To go back to the notion of people being elected at different times, Ontario just had a provincial election and the dominant issue arose for six weeks and then disappeared. No one has talked about it since, yet we have a government for the next four years based on one odd issue. Having two chambers would help us to avoid in Canada's national Parliament.

Senate Appointment Consultations Act February 12th, 2008

Mr. Speaker, I appreciate the opportunity to speak to the bill.

I have listened to many of my colleagues give their rationale as to why all members of the House should support the bill. There has been a lot of technical information and a lot of legislative and legal support for arguments put forward. I would like to take a somewhat different approach in terms of my remarks today.

As a member of Parliament, I often speak to school students. In Ontario, grade 5 students have a section on Canada, so sometimes I speak to grade 5 classes and other days I speak to grade 10 classes, because grade 10 students in Ontario have a civic section in the standardized curriculum. Those are the two grades I visit.

Often the students ask me about my job and about Parliament. I have a very difficult time explaining to students why our Senate exists the way it does. If we take a step back, it is actually shocking that in a mature and developed democracy like Canada, we still have an institution like the Senate.

Years ago I went to graduate school in the United States and I actually taught a course on government there. Students and colleagues would ask me about Canada. They were not familiar with our system.

When I would explain to American political science students how the Senate worked in Canada, they were shocked. They actually did not believe what I was saying. They would say, “Come on. That is not the way it really works”. They did not believe that we could have a system where prime ministers can unilaterally put whomever they want into the Senate for 20, 30 or 40 years and that person functions as a parliamentarian with an office, staff and voting rights, and participates in the great debates in our country with absolutely no credibility or democratic legitimacy.

That is what this all boils down to. For years I thought I was the only one who thought that our Senate was shocking simply because it existed the way it does. I remember in the early 1990s the first time I heard Preston Manning speak. It was before the Reform Party was even in Ontario. He talked about democratic reform. I thought to myself that finally someone was talking about this. I remember thinking that I was not the only one who thinks that the Canadian Senate is grossly inappropriate and should be fundamentally changed.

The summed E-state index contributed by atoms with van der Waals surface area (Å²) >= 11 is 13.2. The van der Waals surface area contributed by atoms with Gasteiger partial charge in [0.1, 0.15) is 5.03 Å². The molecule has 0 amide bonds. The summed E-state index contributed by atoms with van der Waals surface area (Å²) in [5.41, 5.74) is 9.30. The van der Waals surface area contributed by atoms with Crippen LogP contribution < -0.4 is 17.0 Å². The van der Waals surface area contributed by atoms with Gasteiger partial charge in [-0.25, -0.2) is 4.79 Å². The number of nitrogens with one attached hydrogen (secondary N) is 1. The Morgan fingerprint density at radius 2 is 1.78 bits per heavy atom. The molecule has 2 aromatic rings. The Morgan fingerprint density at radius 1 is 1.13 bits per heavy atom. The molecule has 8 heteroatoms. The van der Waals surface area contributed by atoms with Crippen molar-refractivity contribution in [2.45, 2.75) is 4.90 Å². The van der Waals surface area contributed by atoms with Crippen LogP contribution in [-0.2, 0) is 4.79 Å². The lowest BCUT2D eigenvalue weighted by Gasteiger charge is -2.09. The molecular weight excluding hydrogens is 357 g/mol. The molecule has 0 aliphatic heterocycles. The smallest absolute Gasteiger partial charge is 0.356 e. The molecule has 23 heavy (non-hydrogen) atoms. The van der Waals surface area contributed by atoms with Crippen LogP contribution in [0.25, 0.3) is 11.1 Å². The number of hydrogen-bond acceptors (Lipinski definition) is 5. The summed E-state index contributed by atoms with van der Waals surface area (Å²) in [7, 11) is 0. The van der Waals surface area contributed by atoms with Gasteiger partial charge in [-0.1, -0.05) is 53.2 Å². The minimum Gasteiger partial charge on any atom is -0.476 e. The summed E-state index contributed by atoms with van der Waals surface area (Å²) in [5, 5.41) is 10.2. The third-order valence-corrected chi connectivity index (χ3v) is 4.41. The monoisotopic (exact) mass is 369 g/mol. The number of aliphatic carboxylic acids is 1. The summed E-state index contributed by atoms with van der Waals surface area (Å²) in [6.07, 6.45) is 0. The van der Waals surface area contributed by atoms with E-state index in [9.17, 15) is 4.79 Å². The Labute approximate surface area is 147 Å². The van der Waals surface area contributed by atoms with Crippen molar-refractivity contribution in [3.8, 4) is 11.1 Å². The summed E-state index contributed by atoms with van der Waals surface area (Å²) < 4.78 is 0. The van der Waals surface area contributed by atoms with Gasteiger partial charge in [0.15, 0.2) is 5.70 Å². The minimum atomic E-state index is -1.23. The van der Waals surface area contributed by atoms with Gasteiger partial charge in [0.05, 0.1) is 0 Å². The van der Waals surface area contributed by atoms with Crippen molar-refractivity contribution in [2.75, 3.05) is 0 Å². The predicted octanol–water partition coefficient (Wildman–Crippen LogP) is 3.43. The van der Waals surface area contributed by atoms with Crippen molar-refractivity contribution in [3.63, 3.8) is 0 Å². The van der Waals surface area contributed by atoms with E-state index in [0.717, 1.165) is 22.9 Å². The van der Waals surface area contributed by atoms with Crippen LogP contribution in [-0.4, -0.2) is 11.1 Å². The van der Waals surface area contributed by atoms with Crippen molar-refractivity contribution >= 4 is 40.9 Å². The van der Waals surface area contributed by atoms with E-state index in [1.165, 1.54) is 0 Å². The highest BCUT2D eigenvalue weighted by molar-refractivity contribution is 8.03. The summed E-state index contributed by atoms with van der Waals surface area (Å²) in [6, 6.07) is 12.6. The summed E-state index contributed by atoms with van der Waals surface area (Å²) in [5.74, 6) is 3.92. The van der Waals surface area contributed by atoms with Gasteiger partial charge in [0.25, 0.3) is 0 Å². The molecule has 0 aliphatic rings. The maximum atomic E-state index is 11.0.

I am very proud that I was one of the first people in Ontario to join the Reform Party and was involved with the party at that time. I came to the Reform Party because of my interest in democratic reform, not so much on judicial or economic reform, although I agreed with those planks, but democratic reform.

We have about 400 parliamentarians in Canada and 100 of them are in the Senate. They are there simply because one individual, the prime minister of the day, put them in the Senate and they stay there, at one time it was for life, but now it is until they are 75 years old. I am a pretty calm person, but if I want to get myself agitated, I just think about the Senate. The Senate is something that can actually make my blood boil because it is so outrageous the way it exists.

I heard one of my colleagues say that while he does not agree with the NDP position on abolition, he can respect it. I feel the same way. I believe that in a large diverse federation like Canada a bicameral legislature will work better than a unicameral legislature. I appreciate there are lots of people in my party who think the Senate should be changed.

The really interesting question is, who on earth actually thinks the current Senate is defensible? How would people justify the structure of the Canadian Senate today? I have come to the conclusion that there are only two groups of people who would support the current structure of our Senate.

The first group would be the people who are already there, because it has worked for them. They would argue that the system works fine because it put someone such as themselves into the Senate. The second group would be the people who thought one day they might be appointed to the Senate. They think if they play their cards right, if they are nice to the party leadership, if they raise funds, if they do this and that, maybe somewhere down the line, as a reward, they will become senators, and they do not want to close off that option. I put that group of people in the same category as the 20% of the public who say that part of their retirement plan is winning the lottery. I guess a certain number of Canadians think getting appointed to the Senate is part of their career path and they do not want to lose that option.